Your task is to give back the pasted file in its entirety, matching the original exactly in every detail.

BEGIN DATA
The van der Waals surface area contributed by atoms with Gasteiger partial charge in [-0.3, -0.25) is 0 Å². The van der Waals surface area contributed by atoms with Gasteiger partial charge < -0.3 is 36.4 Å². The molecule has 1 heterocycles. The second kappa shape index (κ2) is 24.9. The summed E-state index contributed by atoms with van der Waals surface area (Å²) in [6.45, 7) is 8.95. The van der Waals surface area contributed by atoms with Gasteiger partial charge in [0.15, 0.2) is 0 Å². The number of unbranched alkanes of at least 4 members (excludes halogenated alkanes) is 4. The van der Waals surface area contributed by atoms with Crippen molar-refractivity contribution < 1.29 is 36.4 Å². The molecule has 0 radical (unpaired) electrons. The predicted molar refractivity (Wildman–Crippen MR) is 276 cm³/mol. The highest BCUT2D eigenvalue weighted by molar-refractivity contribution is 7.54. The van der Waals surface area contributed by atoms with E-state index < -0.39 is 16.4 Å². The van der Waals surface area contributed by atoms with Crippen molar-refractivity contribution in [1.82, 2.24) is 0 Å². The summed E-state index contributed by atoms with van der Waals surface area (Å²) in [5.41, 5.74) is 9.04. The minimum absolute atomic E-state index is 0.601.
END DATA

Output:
The van der Waals surface area contributed by atoms with Gasteiger partial charge in [-0.3, -0.25) is 0 Å². The van der Waals surface area contributed by atoms with Gasteiger partial charge < -0.3 is 36.4 Å². The molecule has 1 heterocycles. The second kappa shape index (κ2) is 24.9. The summed E-state index contributed by atoms with van der Waals surface area (Å²) in [6.45, 7) is 8.95. The van der Waals surface area contributed by atoms with Gasteiger partial charge in [0.15, 0.2) is 0 Å². The number of unbranched alkanes of at least 4 members (excludes halogenated alkanes) is 4. The van der Waals surface area contributed by atoms with Crippen molar-refractivity contribution < 1.29 is 36.4 Å². The molecule has 0 radical (unpaired) electrons. The predicted molar refractivity (Wildman–Crippen MR) is 276 cm³/mol. The highest BCUT2D eigenvalue weighted by molar-refractivity contribution is 7.54. The van der Waals surface area contributed by atoms with E-state index < -0.39 is 16.4 Å². The van der Waals surface area contributed by atoms with Crippen molar-refractivity contribution in [1.82, 2.24) is 0 Å². The summed E-state index contributed by atoms with van der Waals surface area (Å²) in [5.41, 5.74) is 9.04. The minimum absolute atomic E-state index is 0.601.